Sunday, August 11, 2013

Comparison of Go data types for string processing.

String processing is a very common operation in an application. This post is going to talk about some data types used in string processing in Go language. Two main concerns are readibility(or maintaining) and efficiency.

String type

String is no-doubt the most direct type for string processing. Go provides many ways to represent a string literal in the source code.

A string in Go is a serial of immutable bytes. Many builtin string related  functions suppose the text a string representing is encoded with UTF-8 encoding.

Each string object contains a pointer to the start of the byte buffer and the length to the string. Sub-strings from a long one may share the same large buffer with the original one.

Since string is immutable, processing on a string means creating new string objects. Two kinds of new strings may be created:
  1. Sub-strings. e.g. sub := org[2:5]. In this case, a new string header is allocated, the pointer is set to some offset to the original pointer, and the lengh is computed and filled.
  2. A totally new string. E.g. catenation of strings. The underlying buffer is newly allocated, and bytes are filled as needed.
The following code fragment contains both string allocations:

    newStr := "prefix " + oldStr[1:10] + " suffix"

A string is comparable, or it can be a key in a Go map object.

Byte slice type

In Go, a string can be easily converted to a byte slice using similar grammar to type convertion:

    sl := []byte(str)

But one has to remember that, this convertion allocates a new byte slice object, and copies the bytes to the new slice. So changing the content of the slice will not affect the original string. (Otherwise that string is no longer immutable). For the same reason, converting back from a byte slice to a string also needs a new buffer to be allocated. In other words, this convertion is not cheap.

Like other type of slices in Go, a byte slice contains a header of a pointer to the buffer, the length of the slice, and the capability of the slice. This means a byte-slice consumes more meta memory than a string.

But a slice is mutable. The content, or the bytes, in a slice can be changed. So when you are appending sub strings to a byte slice, the underlying buffer may keep unchanged, unless the length exceeds the capability. A more commonly used pattern is to use a bytes.Buffer type, (or for my personally used, I prefer a more lightweight object "".ByteSlice sometimes, which utilizing the Go type system and allocates fewer extra bytes). In some special cases, in-place operation can be performed on a byte slice.

A byte slice cannot be used as a key type in a map.

Byte array type

For some special situations, the length of a string is fixed, a byte array can be used. It needs no extra meta bytes, and is mutable. You can easily create a byte slice representing the whole or part of a byte array.

Content of a byte array is mutable. E.g. in-place processing can be performed like the byte slice. But the assignment of a byte array is like that of a struct, i.e. the whole array is copied to the destination.

A byte array type can be used as a key type in a map.

Rune slice type

A string can be converted to a rune slice in a grammar similar to type convertion:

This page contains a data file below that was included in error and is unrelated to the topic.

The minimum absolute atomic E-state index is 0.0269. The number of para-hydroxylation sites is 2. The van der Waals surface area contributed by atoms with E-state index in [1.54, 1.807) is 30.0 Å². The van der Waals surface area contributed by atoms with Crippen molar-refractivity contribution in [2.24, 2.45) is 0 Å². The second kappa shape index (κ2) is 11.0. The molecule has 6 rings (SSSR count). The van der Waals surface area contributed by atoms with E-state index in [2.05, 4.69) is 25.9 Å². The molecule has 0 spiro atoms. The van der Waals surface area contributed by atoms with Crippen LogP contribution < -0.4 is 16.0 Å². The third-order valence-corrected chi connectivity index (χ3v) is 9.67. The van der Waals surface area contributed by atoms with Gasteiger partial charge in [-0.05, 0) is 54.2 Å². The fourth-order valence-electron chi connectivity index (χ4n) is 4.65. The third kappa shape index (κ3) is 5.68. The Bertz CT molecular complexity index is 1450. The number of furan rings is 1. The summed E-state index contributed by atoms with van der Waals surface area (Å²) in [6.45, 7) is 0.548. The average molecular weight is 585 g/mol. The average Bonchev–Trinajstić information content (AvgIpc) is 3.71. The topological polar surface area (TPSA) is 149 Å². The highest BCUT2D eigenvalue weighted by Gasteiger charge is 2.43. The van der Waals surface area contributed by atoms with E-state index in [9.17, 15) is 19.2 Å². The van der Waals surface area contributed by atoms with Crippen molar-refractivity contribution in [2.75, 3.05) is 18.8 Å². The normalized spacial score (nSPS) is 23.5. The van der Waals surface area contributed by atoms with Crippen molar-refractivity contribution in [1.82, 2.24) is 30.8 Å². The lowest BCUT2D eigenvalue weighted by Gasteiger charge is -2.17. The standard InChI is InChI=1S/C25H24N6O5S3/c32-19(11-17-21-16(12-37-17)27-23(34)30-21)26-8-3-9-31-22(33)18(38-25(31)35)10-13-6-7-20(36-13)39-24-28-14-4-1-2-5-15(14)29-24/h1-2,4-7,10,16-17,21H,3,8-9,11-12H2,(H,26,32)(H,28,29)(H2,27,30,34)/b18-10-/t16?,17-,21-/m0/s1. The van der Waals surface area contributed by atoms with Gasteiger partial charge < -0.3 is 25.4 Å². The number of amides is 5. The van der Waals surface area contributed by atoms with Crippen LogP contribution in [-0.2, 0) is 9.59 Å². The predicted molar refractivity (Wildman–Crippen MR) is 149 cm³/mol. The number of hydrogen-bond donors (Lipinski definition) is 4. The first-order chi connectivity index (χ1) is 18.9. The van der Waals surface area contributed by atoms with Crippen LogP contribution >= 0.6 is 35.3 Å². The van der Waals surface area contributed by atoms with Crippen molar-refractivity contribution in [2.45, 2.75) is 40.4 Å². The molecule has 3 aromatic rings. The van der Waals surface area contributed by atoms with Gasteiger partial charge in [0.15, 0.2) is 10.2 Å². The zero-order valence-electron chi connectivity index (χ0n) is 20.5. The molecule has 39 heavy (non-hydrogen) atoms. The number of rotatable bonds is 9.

rsl := []rune(str)

supposing the bytes are UTF-8 encoding. Besides the allocation of the rune slice, the contents are decoded, other than copied, as the rune slice. This is more expensive than convertions between a string and a byte slice.

A rune slice cannot be used as a key type in a map.

Rune array type

Like the byte array type, rune array is used to represent strings with a fixed/limited number of runes. No extra meta bytes, and the contents are  mutable.

A rune array can be used as a key type in a map.


Here is a table of the summary to the differences of the above types and convertions between them.
[4]byte []byte string []rune [4]rune
fixed variable variable variable fixed
read/write read/write read only read/write read/write
yes no yes no yes
meta bytes
0 pointer+len+cap pointer+len pointer+len+cap 0
to byte-array
- copy(ar[:], sl) copy(ar[:], st) copy(ar[:], string(rsl)) copy(ar[:], string(rar[:]))
to byte-slice
ar[:] - []byte(st) []byte(string(rsl)) []byte(string(rar[:]))
to string
string(ar) string(sl) - string(rsl) string(rar[:])
to rune-slice
[]rune(string(ar)) []rune(string(sl)) []rune(st) - rar[:]
to rune-array
copy(rar[:], []rune(string(ar))) copy(rar[:], []rune(string(sl))) copy(rar[:], []rune(st)) copy(rar[:], rsl) -
(variables for byte array, byte slice, string, rune slice and rune array are ar, sl, st, rsl, rar, respectively)

Best practice

Some principles or best practice advices are given, out of my own experience:
  1. When you are processing a very small string, e.g. for showing some text to the console, using string directly is the best choice, since it is very direct and easily to read.
  2. Reading from a long string can use strings.Reader
  3. When you have to do a lot of modification on a string, e.g. modifying some content inside a long text, you can consider the whole processing totally in variables of the byte slice type. Text can be read as a byte slice, and a byte slice can be written out through an io.Writer instance. Go provides many builtin functions upon byte slices. Don't convert the bytes to strings, unless they have to be the key of a map.
  4. When possible, using a byte-array is very efficient. E.g. you need a large map with the key a string with a fixed/limited length.
  5. rune slices are used only when the performance is not in consideration.
  6. Using rune array is also efficienty, when possible, but convertion from and to UTF-8 encoding bytes may be expensive.